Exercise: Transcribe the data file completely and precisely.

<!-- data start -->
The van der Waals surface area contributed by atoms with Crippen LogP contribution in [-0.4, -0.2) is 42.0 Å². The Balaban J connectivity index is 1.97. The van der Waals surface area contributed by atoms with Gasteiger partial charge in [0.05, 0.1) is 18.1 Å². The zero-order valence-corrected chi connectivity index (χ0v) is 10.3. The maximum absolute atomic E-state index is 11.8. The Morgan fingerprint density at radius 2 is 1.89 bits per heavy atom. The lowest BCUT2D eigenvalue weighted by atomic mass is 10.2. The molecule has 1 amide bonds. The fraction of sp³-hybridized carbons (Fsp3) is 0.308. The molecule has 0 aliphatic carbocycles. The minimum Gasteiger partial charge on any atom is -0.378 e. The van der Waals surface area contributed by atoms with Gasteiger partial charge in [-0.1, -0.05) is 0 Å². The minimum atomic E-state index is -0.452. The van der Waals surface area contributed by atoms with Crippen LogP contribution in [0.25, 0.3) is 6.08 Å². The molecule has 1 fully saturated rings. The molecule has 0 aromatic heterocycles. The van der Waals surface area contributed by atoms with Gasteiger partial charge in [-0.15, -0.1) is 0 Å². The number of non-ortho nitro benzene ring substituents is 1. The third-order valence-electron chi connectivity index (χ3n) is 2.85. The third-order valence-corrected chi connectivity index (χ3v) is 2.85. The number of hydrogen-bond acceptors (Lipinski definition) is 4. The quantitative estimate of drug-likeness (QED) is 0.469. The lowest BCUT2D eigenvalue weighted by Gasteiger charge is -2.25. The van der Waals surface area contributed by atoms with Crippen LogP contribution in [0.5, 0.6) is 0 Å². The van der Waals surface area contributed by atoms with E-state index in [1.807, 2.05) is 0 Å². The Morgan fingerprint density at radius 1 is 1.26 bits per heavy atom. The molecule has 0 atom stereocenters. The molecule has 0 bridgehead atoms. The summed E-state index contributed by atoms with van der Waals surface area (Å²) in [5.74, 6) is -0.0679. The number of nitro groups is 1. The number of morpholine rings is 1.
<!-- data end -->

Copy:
The van der Waals surface area contributed by atoms with Crippen LogP contribution in [-0.4, -0.2) is 42.0 Å². The Balaban J connectivity index is 1.97. The van der Waals surface area contributed by atoms with Gasteiger partial charge in [0.05, 0.1) is 18.1 Å². The zero-order valence-corrected chi connectivity index (χ0v) is 10.3. The maximum absolute atomic E-state index is 11.8. The Morgan fingerprint density at radius 2 is 1.89 bits per heavy atom. The lowest BCUT2D eigenvalue weighted by atomic mass is 10.2. The molecule has 1 amide bonds. The fraction of sp³-hybridized carbons (Fsp3) is 0.308. The molecule has 0 aliphatic carbocycles. The minimum Gasteiger partial charge on any atom is -0.378 e. The van der Waals surface area contributed by atoms with Gasteiger partial charge in [-0.1, -0.05) is 0 Å². The minimum atomic E-state index is -0.452. The van der Waals surface area contributed by atoms with Crippen LogP contribution in [0.25, 0.3) is 6.08 Å². The molecule has 1 fully saturated rings. The molecule has 0 aromatic heterocycles. The van der Waals surface area contributed by atoms with Gasteiger partial charge in [-0.15, -0.1) is 0 Å². The number of non-ortho nitro benzene ring substituents is 1. The third-order valence-electron chi connectivity index (χ3n) is 2.85. The third-order valence-corrected chi connectivity index (χ3v) is 2.85. The number of hydrogen-bond acceptors (Lipinski definition) is 4. The quantitative estimate of drug-likeness (QED) is 0.469. The lowest BCUT2D eigenvalue weighted by Gasteiger charge is -2.25. The van der Waals surface area contributed by atoms with Crippen LogP contribution in [0.5, 0.6) is 0 Å². The van der Waals surface area contributed by atoms with E-state index in [1.807, 2.05) is 0 Å². The Morgan fingerprint density at radius 1 is 1.26 bits per heavy atom. The molecule has 0 atom stereocenters. The molecule has 0 bridgehead atoms. The summed E-state index contributed by atoms with van der Waals surface area (Å²) in [5.74, 6) is -0.0679. The number of nitro groups is 1. The number of morpholine rings is 1.